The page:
I couldn’t help but love the red and white check table napkins. It’s only one of the details that make the place whole. A diner-style bar displays the ready-to-eat breakfast items like yogurt and muesli. The small room in the back seemed like the perfect place to rendezvous with someone while the chef’s table in the kitchen would be a good place to get some friends together. The dungeon-like storage room behind the kitchen includes a mezzanine you can rent for a private party–what New Yorker doesn’t like access to “secret” places?

Related post/s:
La Esquina and The Corner
Cafe El Portal is one of my favorites


65 East 55th Street between Park and Madison Avenues
about $90 each for six, with several drinks, with tacked on 20% tip
♥ ♥

I dragged five others to the Aquavit Cafe earlier this week to take advantage of Herring Week, the annual celebration for all things herring. I had such a fun time eating with new people who were down to eat herring prepared in different ways. This was my first time back at the restaurant after they moved a couple of years ago. The cafe is bigger and looks more like a hotel lobby restaurant. I didn’t get past the bar and to the main dining room, but I would bet that the waterfall is now gone. Chef Marcus Samuelsson now has a sushi restaurant and his name is mentioned in more food events around the city, but the Scandinavian spirit that he introduced to diners like me is still well and alive.

The herring buffet was situated along the entrance to the cafe. The two times we made the trip to serve ourselves, we had to watch out for the waiters and the busboys. But oh, we wanted herring and did we get some! There was the usual pickled herring, vinegar-y and lip-smackin’ good. There was smoked herring, flaky and perfect with a Whale’s Tale Ale. There were interesting and delicious combinations like herring with onions and carrots, herring in a light green sauce that we thought was made out of dill and herring with caviar. Then there were the odd ones that surprisingly worked: herring egg salad and herring paté. And ones that didn’t: herring with sweet tomato sauce and herring with curry.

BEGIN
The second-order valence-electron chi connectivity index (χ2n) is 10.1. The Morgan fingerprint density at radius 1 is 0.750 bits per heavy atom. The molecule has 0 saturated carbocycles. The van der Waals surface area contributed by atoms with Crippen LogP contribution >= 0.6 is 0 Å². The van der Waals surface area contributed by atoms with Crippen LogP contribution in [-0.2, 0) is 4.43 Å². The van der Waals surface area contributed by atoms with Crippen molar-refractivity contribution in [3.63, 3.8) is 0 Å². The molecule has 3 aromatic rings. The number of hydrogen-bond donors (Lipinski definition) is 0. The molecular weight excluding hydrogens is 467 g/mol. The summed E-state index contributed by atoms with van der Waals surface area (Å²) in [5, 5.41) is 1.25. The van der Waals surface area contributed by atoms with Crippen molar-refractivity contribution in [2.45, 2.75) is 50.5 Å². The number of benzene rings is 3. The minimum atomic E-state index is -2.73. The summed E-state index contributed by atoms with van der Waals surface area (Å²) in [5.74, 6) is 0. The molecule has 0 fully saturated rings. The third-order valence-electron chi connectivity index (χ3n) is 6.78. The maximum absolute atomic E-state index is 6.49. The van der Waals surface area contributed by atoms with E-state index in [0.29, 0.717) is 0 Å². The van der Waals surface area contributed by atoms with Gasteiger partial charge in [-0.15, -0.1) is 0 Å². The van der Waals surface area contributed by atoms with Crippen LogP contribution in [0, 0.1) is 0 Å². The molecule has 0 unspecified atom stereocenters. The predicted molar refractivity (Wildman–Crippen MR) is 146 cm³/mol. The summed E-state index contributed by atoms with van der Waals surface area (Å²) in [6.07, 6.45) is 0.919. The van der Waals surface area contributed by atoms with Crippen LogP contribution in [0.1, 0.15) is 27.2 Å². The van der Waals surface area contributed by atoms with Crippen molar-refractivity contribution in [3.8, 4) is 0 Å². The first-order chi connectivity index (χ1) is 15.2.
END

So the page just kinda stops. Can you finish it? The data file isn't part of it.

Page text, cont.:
The buffet wasn’t all herring, which was quite a relief after we’ve filled our empty stomachs with the almighty fish. I had smoked salmon topped with pickled cucumbers, roasted potatoes slathered with gravy, Swedish meatballs with lingonberry sauce and anchovy pizette with a cherry tomato. I skipped the bread and the greens to make more room for a second trip to the buffet. We forced ourselves to eat the included desserts, not because we wanted anything sweet but because we wanted something to cleanse our palates. The Arctic Circle was a goat cheese cylinder filled with passion fruit, topped with a tarty and refreshing sorbet of black currants. (I love me some tarty desserts!) Two in the group opted for the chocolate with several other ingredients I barely recall now.

It was a good time until we got our bill. Even though we chose to do the buffet, a 20% gratuity was automatically included because we were a group of six. We ended up paying almost $100 each including our drinks. Even though the bill was up to par with my usual night out with friends, I thought this was quite pricey considering we had to get up and serve ourselves.

I love herring, but maybe I’ll stick with the Formica tables in Grand Central Oyster Bar during Herring Week next year.

Related post/s:
My first vist to Aquavit
Make your own Ikea dish: Swedish meatballs with lingonberry sauce